Citigroup has lost out on an attempt to retrieve the more than $500 million it mistakenly wired last year to a group of companies that loaned money to embattled cosmetics firm Revlon, marking what could be the end of a lengthy saga sparked by a massively costly mishap from one of the nation’s largest banks.
U.S. District Judge Jesse Furman ruled in favor of ten investment advisory firms that collectively received more than $500 million in mistaken wire transfers from Citi on August 11, according to a Tuesday district court filing.
Though the law generally requires money mistakenly wired to be returned to its sender, Furman in his ruling cited an exception in New York that allows recipients to keep funds if they discharge a valid debt and if the recipient is not aware of the mistake upon its receipt of the funds.
Because the payment was applied to existing loans, and the lenders did not make any misrepresentations to induce the accidental repayment, Furman said the wire transfers were “final and complete transactions” and not subject to revocation.
The decision follows what Furman called “one of the biggest blunders in banking history”: a full loan repayment of $893 million that Citibank mistakenly wired when it simply intended to pay approximately $7.8 million in interest (some lenders returned part of the overpayment).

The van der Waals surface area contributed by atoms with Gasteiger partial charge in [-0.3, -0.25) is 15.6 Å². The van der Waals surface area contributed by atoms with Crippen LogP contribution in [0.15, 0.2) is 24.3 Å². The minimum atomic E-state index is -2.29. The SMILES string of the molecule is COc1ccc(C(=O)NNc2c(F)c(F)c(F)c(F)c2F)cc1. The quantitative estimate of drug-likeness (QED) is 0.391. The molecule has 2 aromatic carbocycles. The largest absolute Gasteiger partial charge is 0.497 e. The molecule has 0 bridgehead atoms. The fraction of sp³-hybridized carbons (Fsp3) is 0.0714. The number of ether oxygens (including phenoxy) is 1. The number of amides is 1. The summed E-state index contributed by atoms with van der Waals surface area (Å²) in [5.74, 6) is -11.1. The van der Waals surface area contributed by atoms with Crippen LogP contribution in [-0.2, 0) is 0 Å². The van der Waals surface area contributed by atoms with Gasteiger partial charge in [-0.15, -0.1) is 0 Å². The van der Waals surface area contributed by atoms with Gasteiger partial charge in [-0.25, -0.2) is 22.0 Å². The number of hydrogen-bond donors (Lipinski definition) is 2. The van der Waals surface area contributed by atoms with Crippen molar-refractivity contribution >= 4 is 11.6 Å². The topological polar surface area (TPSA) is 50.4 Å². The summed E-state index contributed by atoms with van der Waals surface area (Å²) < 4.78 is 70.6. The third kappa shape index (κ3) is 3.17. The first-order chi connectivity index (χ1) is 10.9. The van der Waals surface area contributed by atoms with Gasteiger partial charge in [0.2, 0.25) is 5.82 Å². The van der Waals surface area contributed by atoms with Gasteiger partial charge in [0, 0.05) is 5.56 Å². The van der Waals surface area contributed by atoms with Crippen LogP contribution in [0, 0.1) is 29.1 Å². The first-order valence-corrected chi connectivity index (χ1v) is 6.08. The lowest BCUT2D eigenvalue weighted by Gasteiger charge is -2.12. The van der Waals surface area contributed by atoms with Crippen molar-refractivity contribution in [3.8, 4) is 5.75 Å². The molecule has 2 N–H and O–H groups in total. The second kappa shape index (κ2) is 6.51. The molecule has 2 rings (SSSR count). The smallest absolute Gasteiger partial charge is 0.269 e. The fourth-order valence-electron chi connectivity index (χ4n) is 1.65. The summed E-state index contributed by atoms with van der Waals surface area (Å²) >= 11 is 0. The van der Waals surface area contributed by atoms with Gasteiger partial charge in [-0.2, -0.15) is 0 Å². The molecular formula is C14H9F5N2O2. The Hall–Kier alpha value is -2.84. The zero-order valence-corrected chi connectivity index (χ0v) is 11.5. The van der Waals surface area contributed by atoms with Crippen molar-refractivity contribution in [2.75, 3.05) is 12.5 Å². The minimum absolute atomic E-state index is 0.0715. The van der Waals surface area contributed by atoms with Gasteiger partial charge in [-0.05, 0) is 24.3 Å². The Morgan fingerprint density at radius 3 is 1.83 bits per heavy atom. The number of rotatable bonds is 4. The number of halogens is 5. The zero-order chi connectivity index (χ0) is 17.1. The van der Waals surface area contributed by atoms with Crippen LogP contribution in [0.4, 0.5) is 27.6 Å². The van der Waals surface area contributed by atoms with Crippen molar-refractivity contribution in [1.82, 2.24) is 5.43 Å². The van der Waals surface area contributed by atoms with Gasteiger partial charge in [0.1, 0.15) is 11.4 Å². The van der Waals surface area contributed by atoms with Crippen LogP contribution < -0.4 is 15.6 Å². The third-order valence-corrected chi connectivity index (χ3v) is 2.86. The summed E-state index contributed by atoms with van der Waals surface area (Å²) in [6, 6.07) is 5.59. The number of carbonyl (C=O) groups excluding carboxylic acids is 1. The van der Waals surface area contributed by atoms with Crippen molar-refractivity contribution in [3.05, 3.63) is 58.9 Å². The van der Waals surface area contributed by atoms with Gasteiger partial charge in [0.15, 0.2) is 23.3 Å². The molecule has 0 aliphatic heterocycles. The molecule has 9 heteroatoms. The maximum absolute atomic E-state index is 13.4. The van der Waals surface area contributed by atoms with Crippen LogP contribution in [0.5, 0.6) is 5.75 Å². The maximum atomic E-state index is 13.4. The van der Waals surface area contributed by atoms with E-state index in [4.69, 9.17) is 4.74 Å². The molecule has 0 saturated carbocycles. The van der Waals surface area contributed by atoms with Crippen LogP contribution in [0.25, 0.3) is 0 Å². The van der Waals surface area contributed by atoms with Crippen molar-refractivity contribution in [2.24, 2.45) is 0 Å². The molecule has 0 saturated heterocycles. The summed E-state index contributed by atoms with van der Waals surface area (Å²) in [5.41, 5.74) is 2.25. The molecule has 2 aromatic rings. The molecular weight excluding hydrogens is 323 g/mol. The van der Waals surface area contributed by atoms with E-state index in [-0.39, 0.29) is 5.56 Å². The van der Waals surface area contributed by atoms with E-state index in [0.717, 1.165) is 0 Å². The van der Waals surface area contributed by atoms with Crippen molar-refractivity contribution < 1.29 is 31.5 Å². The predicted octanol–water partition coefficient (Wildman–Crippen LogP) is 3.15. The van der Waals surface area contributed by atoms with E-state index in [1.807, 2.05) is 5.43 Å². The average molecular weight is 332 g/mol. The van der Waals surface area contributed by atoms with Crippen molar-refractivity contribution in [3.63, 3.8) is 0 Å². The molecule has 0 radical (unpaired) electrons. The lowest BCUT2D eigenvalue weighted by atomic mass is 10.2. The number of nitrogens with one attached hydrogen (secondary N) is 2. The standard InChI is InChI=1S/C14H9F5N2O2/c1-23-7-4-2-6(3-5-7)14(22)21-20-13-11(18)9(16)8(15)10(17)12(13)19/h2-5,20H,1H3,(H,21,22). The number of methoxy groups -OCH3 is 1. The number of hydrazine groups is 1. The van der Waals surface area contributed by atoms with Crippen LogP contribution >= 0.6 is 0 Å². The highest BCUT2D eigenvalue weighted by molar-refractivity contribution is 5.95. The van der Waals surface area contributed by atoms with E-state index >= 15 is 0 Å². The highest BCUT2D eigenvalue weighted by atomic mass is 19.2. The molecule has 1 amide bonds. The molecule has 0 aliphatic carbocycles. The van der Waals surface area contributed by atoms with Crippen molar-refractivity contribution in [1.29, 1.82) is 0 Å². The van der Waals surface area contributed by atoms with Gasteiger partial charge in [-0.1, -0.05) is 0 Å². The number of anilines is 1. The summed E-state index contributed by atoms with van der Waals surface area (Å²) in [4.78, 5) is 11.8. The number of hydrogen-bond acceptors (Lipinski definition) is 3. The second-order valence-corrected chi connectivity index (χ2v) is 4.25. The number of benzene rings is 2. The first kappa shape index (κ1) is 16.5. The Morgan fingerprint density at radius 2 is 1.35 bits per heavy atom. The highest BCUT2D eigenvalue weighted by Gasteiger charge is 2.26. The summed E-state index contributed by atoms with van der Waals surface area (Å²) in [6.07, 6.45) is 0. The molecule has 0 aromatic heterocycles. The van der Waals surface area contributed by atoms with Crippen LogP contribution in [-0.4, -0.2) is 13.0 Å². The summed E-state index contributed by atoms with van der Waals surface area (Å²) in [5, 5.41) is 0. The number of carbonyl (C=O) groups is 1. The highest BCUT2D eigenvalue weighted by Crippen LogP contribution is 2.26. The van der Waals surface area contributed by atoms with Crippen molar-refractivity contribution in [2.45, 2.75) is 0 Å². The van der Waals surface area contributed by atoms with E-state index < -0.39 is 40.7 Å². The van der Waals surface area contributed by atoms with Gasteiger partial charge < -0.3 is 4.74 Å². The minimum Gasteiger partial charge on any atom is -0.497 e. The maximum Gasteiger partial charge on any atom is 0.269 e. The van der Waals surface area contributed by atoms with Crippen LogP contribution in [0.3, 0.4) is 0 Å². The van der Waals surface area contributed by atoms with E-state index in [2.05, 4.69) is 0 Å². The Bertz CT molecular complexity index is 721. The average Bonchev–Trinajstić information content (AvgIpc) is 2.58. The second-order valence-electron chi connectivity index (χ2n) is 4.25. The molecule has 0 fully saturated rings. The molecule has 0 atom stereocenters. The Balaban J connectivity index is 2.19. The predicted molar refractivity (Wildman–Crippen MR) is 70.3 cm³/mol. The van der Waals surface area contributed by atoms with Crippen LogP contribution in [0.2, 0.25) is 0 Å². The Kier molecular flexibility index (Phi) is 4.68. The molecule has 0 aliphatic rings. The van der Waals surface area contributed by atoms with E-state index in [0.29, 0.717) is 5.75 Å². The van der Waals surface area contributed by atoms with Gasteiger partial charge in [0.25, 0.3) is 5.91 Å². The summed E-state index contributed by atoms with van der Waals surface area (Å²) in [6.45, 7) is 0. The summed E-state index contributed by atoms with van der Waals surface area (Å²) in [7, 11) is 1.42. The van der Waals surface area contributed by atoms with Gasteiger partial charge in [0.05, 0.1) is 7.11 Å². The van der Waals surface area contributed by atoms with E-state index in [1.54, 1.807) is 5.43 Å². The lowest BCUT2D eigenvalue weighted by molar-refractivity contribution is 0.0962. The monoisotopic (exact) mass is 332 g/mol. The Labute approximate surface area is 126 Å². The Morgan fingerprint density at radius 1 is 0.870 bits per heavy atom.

In an emailed statement to Forbes, Citigroup said it “strongly disagrees” with the court’s decision and intends to appeal the ruling.
Shares of Citigroup are edging up 0.7% Tuesday, pushing the stock’s one-year gain to about 6.5%.
The blunder in August added fuel to regulatory scrutiny facing Citigroup over its internal record-keeping practices, and in October the Office of the Comptroller of the Currency fined the bank $400 million for deficiencies in risk management, data governance and internal controls. After the bank’s accidental repayment at the hands of an unidentified Citi employee, a slew of lawsuits against receiving lenders helped Citi recoup about $400 million from the accidental repayment.
“It appears that no mistake of the size or nature of Citibank’s had ever happened before . . . [and] faced with these circumstances, the non-returning lenders believed, and were justified in believing, that the payments were intentional,” Furman ruled on Friday. “Indeed, to believe otherwise—to believe that Citibank, one of the most sophisticated financial institutions in the world, had made a mistake that had never happened before, to the tune of nearly $1 billion—would have been borderline irrational.”
“We strongly disagree with this decision and intend to appeal,” a Citi spokesperson said Tuesday. “We believe we are entitled to the funds and will continue to pursue a complete recovery of them.”